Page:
Course 3: Week 6 - Final Project
Okay. I'll admit it. These collaborative projects in course 2 and 3 have been hard for me. Along with everything else Covid related, collaborating with educators in different time zones is hard. Collaborating with educators in different subject areas, curriculums, and grade levels is hard. Creating one unit together that feels authentic to everyone on the team is... more than hard.
BUT... something clicked for me part way through this unit (I think being on vacation may have helped with that!!!)... what if, within this unit... our students were actually global collaborators? What if, to make it authentic for all three of us creating this unit, all of our classes were actually involved? That was the moment things started to flow...
I worked with Simona and Melanie on a unit about Halloween. I used my new favourite, Slidesgo to create the slide deck and things just started flowing! Basically, Simona and Melanie's classes were to create the content about Halloween, and then at the end of the unit (next week) my grade 4 class will be the audience and give them feedback. My class are already talking about audience, purpose, and effectiveness, so it will be a great (and fun!) task for them next week.
Here is a link to the slides which show our lesson progression. Each lesson is clearly outlined with steps, learning outcomes, ISTE standards, and content standards.
Why did you choose the option you chose?
For the three of us, choosing this option seemed like the best one at this time. My course 2 project was very time consuming with all of the videos as well as the booklet, and the three of us wanted something a little more "sit down and complete," if you will. It is a busy time of year and we all needed this space.
Why did you choose this topic? These standards?
I actually missed one of the collaboration meetings that ended up in this Halloween decision, but as soon as I saw it I loved it and was completely on board. The standards used fit the classes that will use each lesson. So some are Common Core, and then for my grade 4 lesson I just added in our central idea and lines of inquiry which fit nicely.
How did you grow as a collaborator and facilitator during Course 3?
As I mentioned above, I think it all clicked when I realized we could/should actually follow through and get our classes to globally collaborate. This is something I do not do a lot of in my class, so I am excited to get it started.
How was this final project different from or similar to other learning experiences you have designed/facilitated?
I was mainly feeding off of other people's needs and ideas. I took the lead on creating the slides because I felt like that was something I could do well, without interfering with the process my group members needed to go through for their own learners. I of course created the grade 4 lesson because it is for my class.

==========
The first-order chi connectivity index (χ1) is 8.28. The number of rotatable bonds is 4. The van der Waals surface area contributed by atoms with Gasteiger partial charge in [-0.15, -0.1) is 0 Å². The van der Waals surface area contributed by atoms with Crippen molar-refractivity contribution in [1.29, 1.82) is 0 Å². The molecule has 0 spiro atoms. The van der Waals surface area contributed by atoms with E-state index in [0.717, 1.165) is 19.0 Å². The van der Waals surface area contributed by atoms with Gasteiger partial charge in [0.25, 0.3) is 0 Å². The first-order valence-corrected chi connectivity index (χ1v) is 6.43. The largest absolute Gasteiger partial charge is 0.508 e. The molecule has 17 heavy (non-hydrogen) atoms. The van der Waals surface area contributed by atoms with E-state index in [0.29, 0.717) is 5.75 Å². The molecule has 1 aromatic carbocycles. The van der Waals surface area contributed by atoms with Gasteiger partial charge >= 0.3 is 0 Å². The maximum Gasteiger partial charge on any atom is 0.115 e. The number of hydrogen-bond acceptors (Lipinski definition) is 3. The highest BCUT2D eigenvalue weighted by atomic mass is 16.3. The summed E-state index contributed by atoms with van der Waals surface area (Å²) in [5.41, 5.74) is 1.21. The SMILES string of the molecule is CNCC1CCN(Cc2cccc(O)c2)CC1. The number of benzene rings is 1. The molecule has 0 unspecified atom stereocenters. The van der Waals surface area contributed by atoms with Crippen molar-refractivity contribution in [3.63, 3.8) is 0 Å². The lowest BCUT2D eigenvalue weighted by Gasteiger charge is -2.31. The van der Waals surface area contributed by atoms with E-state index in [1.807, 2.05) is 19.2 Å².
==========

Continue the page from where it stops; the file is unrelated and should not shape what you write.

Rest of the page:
How does this final project relate to what you learned in Course 3?
Our final project includes the enduring understandings from course 3. The students create posters which focus on hierarchical design and CARP, they create infographics, and a presentation in the end. It is a lot of designing and creating on their end, and then they share it with the grade 4 audience.
What has influenced you the most in Course 3 and how is that reflected in your final project?
Slidesgo! It is no secret that I love it now! That might sound weird that it has influenced me the most, but it truly has changed how my slides are presented.
What outcomes do you hope to see when students (or educators) complete this unit? How will you know that students (or educators) have learned the concepts?
I hope they become better designers. I feel like this unit can be adapted to many ages, and I love sharing this passion for design with my classes. I hope that students will also understand the value in creating for an intended audience which is global and for a purpose.
If you facilitated this experience, how did the learners respond to it? What feedback did you collect to inform future experiences?
I have not facilitated my end of the experience yet, but have received some creations that I will be putting together for my students to view and give quick feedback on.
This week we read the article The Cycle of Socialization by Bobbie Harro. We then created a Flipgrid response with one word, one phrase, and one sentence that stuck out to us. We watched a few and then added to our community Flipgrid.
I have used Flipgrid before and love how much it gets students talking. Sometimes it takes a few times for students to become comfortable, but once they are, it is great to see personalities come alive. Obviously also very useful if students are learning from home.